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DUFAULT: Facebook data crisis not a surprise

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The National Science Foundation provided a grant to Marquette for an updated supercomputing cluster. Marquette Wire stock photo.

The National Science Foundation provided a grant to Marquette for an updated supercomputing cluster. Marquette Wire stock photo.

The National Science Foundation provided a grant to Marquette for an updated supercomputing cluster. Marquette Wire stock photo.

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Facebook is under fire, and it’s for an unsurprising reason. The social media platform is in the news for a privacy scandal involving the accounts of its users. A firm named Cambridge Analytica pulled personal data from the accounts of over 50 million Facebook users.

The firm allegedly employed a company to create a survey that could be utilized to create ‘psychographic profiles’ of the people who took it. Cambridge Analytica was also employed by now-President Donald Trump during his campaign and may have been used to influence the outcome of the election.

This is a complicated development, but it essentially boils down to this: Facebook is not committed to keeping people’s private data safe. But honestly, this does not surprise me in the slightest.

This is a classic example of people putting too much trust into a large corporation, and since Facebook has an unconventional business model, it is more inclined to take more risks. Facebook is a free service and doesn’t require users to spend any money, so this means that Facebook primarily makes money from advertising and endorsements.

It is likely, then, that Cambridge Analytica offered Facebook a lucrative deal in an agreement to allow it to have access to users’ personal data. But it’s difficult to believe that Facebook needed this deal badly, considering it is already in a stable financial position.

Instead, this seems like a case of Facebook becoming too greedy. The social media site was already doing well financially, which makes this unethical decision more perplexing. Now, the site is paying the price for its terrible mistake, as the corporation has already lost about $80 billion in stock since the scandal became public.

Add all this to the continuous questionable decisions that Facebook has made in the past couple of months. Remember Messenger Kids, the extension of the Facebook Messenger application geared at children younger than 12? It’s the social media website’s attempt to appeal to all ages, and it’s honestly a pretty terrible idea for parents to get involved with. Especially when it’s now been proved that the corporation holds the privacy of its adult users so cheaply.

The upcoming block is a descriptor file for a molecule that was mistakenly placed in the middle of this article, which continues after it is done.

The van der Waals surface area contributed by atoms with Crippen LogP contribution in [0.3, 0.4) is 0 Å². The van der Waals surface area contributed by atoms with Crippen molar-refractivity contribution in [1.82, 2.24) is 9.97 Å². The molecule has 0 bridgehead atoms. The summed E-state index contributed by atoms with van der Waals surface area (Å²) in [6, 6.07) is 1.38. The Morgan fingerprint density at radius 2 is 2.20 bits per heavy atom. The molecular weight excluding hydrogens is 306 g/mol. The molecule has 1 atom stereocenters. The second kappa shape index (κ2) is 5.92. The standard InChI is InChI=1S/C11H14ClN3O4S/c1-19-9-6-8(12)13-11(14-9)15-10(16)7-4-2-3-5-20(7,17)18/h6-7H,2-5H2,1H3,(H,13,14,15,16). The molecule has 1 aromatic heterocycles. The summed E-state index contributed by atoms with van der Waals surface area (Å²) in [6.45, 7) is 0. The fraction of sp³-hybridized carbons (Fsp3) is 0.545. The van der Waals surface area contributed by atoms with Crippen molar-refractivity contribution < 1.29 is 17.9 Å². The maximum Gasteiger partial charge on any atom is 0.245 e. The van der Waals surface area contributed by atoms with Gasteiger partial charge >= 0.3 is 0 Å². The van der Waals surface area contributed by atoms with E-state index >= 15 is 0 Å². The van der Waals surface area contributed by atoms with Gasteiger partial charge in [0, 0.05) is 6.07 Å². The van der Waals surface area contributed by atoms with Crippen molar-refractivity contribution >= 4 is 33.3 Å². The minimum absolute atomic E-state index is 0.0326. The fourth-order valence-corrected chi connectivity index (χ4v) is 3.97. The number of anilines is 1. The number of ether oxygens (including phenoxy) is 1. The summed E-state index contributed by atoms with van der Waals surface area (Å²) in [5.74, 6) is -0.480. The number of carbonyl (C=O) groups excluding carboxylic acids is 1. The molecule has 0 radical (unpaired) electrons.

All this is proof that the world entrusts too much in social media. As previously stated, Facebook is a corporation, and it needs to make money somehow. It’s a common practice for large-scale corporations to gain the trust of their consumers and then take advantage of them in some manner. While that’s obvious, it’s also true that people are much too modest about how they perceive social media websites.

In truth, Facebook isn’t the small, innocent website it was in 2005. Now, it’s one of the world’s largest corporate entities and has the ability to make a massive impact on how people perceive the world. That is why its users must be careful about what kind of information they choose to share on social media.

Personally, I’m pretty careless with how I throw my data around at times. On Facebook, I have my birthday, home location and university listed on my profile. In addition to that, I’ve “liked” a plethora of pages that pertain to my interests.

People who partake in these social media habits, myself included, display a newly developed societal aspect. Due to social media, we are more inclined to share essentially every aspect of our lives. Social media sites similar to Facebook, such as Snapchat and Twitter, not only make it easy but actively encourage users to share whatever they are doing.

As we’ve seen here, they can (and will) take advantage of the information given to them. They use this information to tailor advertisements to users, which could require selling information to third parties, with or without consent.

The Facebook situation is indicative of how this precedent in society could be harmful. It’s bad enough that plenty of scandals arise from people accidentally sharing information online, but it’s a new level when we actively put private aspects of our lives online so large corporations can take advantage of it.

Society should use more restraint when putting personal information online, so scandals such as this have less of a chance to occur.

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